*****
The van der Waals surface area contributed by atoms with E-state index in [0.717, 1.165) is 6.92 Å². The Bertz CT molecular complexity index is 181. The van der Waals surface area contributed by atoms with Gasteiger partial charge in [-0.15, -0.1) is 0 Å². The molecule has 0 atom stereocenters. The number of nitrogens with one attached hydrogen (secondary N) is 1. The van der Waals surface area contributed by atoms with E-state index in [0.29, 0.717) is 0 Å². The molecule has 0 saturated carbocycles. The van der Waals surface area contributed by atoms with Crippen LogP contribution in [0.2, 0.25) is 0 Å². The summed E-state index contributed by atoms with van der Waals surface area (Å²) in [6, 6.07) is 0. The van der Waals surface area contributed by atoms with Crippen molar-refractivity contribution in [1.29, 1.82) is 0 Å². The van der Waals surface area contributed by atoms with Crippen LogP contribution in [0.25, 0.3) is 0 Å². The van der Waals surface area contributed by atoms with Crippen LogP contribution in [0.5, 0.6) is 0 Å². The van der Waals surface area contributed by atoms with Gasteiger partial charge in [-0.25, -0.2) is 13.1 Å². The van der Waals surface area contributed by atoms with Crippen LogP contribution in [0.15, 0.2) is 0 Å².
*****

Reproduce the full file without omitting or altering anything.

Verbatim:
The van der Waals surface area contributed by atoms with E-state index in [0.717, 1.165) is 6.92 Å². The Bertz CT molecular complexity index is 181. The van der Waals surface area contributed by atoms with Gasteiger partial charge in [-0.15, -0.1) is 0 Å². The molecule has 0 atom stereocenters. The number of nitrogens with one attached hydrogen (secondary N) is 1. The van der Waals surface area contributed by atoms with E-state index in [0.29, 0.717) is 0 Å². The molecule has 0 saturated carbocycles. The van der Waals surface area contributed by atoms with Crippen LogP contribution in [0.2, 0.25) is 0 Å². The summed E-state index contributed by atoms with van der Waals surface area (Å²) in [6, 6.07) is 0. The van der Waals surface area contributed by atoms with Crippen molar-refractivity contribution in [1.29, 1.82) is 0 Å². The van der Waals surface area contributed by atoms with Crippen LogP contribution in [0.25, 0.3) is 0 Å². The van der Waals surface area contributed by atoms with Crippen LogP contribution in [0.5, 0.6) is 0 Å². The van der Waals surface area contributed by atoms with Gasteiger partial charge in [-0.25, -0.2) is 13.1 Å². The van der Waals surface area contributed by atoms with Crippen LogP contribution in [0.15, 0.2) is 0 Å².